A White Paper from NSF-GFTC on how stand-up pouches are coming to the forefront of consumer purchases at the retail level.
February 3, 2016
by Carol Zweep, manager of packaging and food labeling services for NSF-GFTC
Increasing numbers of existing and new products are being converted or introduced into the stand-up pouch format. Pouches are a lightweight and unbreakable alternative to glass. Unlike metal cans, pouches can be resealed. Food processors also see benefits of cost savings and sustainability due to lighter weight, lower material use and compact shipping format compared to rigid containers.
Pouches are made of a multilayer structure that combines the best properties of each individual component. Pouch structure can be customized for a variety of applications to meet performance parameters such as stiffness, barrier and high temperature processing requirements. According to The Freedonia Group, the food and beverage markets accounted for 80 percent of the total pouch demand in 2013. Stand-up pouches provide solid opportunities with demand forecast to grow 6.5 percent annually.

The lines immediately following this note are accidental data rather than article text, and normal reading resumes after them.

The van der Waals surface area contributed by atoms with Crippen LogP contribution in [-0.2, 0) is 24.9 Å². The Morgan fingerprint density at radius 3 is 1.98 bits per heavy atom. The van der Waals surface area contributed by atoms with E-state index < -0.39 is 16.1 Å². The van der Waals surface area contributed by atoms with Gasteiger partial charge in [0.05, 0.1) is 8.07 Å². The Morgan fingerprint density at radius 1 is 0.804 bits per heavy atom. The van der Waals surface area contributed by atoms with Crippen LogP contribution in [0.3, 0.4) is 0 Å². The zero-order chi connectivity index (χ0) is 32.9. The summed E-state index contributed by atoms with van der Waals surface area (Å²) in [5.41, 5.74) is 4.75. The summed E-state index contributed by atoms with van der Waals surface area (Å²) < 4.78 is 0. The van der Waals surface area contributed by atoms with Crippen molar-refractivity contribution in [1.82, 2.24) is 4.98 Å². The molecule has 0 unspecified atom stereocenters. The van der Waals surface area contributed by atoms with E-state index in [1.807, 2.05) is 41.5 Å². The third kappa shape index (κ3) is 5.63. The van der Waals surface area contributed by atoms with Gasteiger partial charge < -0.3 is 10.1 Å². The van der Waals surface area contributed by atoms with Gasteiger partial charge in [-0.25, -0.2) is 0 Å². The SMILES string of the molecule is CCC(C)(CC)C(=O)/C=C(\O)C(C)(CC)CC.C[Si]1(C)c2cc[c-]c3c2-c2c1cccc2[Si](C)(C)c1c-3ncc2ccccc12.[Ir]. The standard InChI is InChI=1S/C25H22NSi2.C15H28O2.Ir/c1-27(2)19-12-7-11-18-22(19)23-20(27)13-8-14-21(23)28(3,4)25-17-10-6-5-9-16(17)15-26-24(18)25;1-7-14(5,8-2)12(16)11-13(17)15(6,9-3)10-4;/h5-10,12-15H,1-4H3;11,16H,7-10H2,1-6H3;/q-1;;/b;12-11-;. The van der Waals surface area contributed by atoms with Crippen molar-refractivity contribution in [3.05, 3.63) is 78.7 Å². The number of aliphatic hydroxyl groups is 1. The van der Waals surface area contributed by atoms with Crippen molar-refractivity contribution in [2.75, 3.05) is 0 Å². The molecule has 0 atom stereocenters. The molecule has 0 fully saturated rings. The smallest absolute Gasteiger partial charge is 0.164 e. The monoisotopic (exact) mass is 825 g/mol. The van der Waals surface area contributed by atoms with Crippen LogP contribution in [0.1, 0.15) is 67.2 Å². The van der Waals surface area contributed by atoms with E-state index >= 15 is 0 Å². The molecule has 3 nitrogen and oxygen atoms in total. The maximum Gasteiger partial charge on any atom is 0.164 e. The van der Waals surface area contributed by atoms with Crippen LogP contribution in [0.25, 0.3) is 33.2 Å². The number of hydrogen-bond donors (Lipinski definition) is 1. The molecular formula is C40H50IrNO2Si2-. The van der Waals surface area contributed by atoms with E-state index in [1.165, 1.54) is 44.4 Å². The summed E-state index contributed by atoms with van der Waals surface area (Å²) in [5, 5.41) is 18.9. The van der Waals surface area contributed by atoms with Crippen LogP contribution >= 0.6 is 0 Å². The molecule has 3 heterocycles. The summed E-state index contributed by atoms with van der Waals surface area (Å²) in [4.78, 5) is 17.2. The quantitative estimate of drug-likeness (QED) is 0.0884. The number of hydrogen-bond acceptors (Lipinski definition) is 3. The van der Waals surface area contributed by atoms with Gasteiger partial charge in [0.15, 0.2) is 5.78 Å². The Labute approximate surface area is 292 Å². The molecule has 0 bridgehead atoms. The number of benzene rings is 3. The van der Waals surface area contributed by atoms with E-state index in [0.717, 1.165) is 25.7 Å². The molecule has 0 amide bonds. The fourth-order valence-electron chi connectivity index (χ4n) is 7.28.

As stand-up pouches become more popular, advances are being made in their application and structure.
In addition to their many useful attributes, pouches are being designed with creativity and innovation for greater consumer appeal. For example, a cook-in 300 mL stand-up pouch for LeGrand brand Rosée sauces from La Maison Le Grand (www.maisonlegrand.com) takes the shape of an old-fashioned canning jar, complete with a hand-lettered tag attached with a cord. Yes… this is a pouch!
Nature’s Coffee Kettle is a brew-in-the-bag solution for outdoor enthusiasts (www.naturescoffeekettle.com). Four 8-oz. cups of coffee can be made by pouring hot water through the bag’s reclosable, zipper top containing a filter pack of ground coffee. The pouch contains a plastic spout with a cap and insulated finger holes for grasping and pouring.
Consumers are benefiting from the use of portable, lightweight, reclosable stand-up pouches. High impact graphics, custom shapes and textures offer brand differentiation that allows stand-up pouches to stand out on store shelves.
Carol Zweep is the manager, packaging & food labeling, consulting & technical services with the NSF-GFTC.
Carol has experience in quality assurance, testing laboratories and R&D in the packaging field. She is knowledgeable in plastic packaging testing, shelf-life evaluation and has provided training in those areas. Her unique background allows her to help both packaging companies and food and beverage processors by recommending suitable packaging, trouble-shooting packaging issues, performing shelf-life studies and consulting in sustainable packaging options. She is a board member for IOPP Ontario (Institute of Packaging Professionals), and a corporate member of PAC (The Packaging Association). Contact her via e-mail at firstname.lastname@example.org.
Images courtesy of NSF-GFTC.